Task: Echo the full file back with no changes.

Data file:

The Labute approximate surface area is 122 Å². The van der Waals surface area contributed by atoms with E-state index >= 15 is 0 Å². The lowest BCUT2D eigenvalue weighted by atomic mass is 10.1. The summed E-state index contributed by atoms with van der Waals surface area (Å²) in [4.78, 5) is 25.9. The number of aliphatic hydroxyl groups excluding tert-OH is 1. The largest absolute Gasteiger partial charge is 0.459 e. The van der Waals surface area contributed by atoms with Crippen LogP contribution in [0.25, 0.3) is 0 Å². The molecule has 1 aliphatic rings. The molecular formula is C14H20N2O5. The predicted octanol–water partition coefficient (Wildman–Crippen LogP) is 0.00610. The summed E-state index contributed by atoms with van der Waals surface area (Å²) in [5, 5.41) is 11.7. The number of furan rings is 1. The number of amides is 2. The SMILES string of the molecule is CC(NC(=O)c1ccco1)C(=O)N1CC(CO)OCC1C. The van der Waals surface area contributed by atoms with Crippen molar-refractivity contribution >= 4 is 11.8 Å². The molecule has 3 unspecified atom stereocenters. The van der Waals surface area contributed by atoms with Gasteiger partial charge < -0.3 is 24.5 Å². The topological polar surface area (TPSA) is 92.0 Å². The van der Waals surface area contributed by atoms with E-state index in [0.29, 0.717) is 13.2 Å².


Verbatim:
The Labute approximate surface area is 122 Å². The van der Waals surface area contributed by atoms with E-state index >= 15 is 0 Å². The lowest BCUT2D eigenvalue weighted by atomic mass is 10.1. The summed E-state index contributed by atoms with van der Waals surface area (Å²) in [4.78, 5) is 25.9. The number of aliphatic hydroxyl groups excluding tert-OH is 1. The largest absolute Gasteiger partial charge is 0.459 e. The van der Waals surface area contributed by atoms with Crippen LogP contribution in [0.25, 0.3) is 0 Å². The molecule has 1 aliphatic rings. The molecular formula is C14H20N2O5. The predicted octanol–water partition coefficient (Wildman–Crippen LogP) is 0.00610. The summed E-state index contributed by atoms with van der Waals surface area (Å²) in [5, 5.41) is 11.7. The number of furan rings is 1. The number of amides is 2. The SMILES string of the molecule is CC(NC(=O)c1ccco1)C(=O)N1CC(CO)OCC1C. The van der Waals surface area contributed by atoms with Crippen molar-refractivity contribution >= 4 is 11.8 Å². The molecule has 3 unspecified atom stereocenters. The van der Waals surface area contributed by atoms with Gasteiger partial charge < -0.3 is 24.5 Å². The topological polar surface area (TPSA) is 92.0 Å². The van der Waals surface area contributed by atoms with E-state index in [0.29, 0.717) is 13.2 Å².